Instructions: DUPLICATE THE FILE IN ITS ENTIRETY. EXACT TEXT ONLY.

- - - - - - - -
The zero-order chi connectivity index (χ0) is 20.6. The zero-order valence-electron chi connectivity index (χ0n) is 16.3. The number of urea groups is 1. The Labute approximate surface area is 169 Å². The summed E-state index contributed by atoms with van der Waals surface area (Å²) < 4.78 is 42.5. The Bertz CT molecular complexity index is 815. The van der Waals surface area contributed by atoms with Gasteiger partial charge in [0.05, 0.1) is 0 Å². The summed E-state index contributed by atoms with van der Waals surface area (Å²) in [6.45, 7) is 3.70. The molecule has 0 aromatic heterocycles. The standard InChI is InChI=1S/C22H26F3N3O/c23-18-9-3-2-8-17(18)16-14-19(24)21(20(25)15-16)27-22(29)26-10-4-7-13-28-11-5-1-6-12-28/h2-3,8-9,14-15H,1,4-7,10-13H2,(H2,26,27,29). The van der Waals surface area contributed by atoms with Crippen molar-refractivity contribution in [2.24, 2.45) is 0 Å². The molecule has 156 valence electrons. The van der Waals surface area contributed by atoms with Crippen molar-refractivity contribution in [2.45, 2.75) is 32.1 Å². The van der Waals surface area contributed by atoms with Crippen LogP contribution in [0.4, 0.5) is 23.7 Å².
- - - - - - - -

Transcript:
The zero-order chi connectivity index (χ0) is 20.6. The zero-order valence-electron chi connectivity index (χ0n) is 16.3. The number of urea groups is 1. The Labute approximate surface area is 169 Å². The summed E-state index contributed by atoms with van der Waals surface area (Å²) < 4.78 is 42.5. The Bertz CT molecular complexity index is 815. The van der Waals surface area contributed by atoms with Gasteiger partial charge in [0.05, 0.1) is 0 Å². The summed E-state index contributed by atoms with van der Waals surface area (Å²) in [6.45, 7) is 3.70. The molecule has 0 aromatic heterocycles. The standard InChI is InChI=1S/C22H26F3N3O/c23-18-9-3-2-8-17(18)16-14-19(24)21(20(25)15-16)27-22(29)26-10-4-7-13-28-11-5-1-6-12-28/h2-3,8-9,14-15H,1,4-7,10-13H2,(H2,26,27,29). The van der Waals surface area contributed by atoms with Crippen molar-refractivity contribution in [2.24, 2.45) is 0 Å². The molecule has 156 valence electrons. The van der Waals surface area contributed by atoms with Crippen molar-refractivity contribution in [2.45, 2.75) is 32.1 Å². The van der Waals surface area contributed by atoms with Crippen LogP contribution in [0.4, 0.5) is 23.7 Å².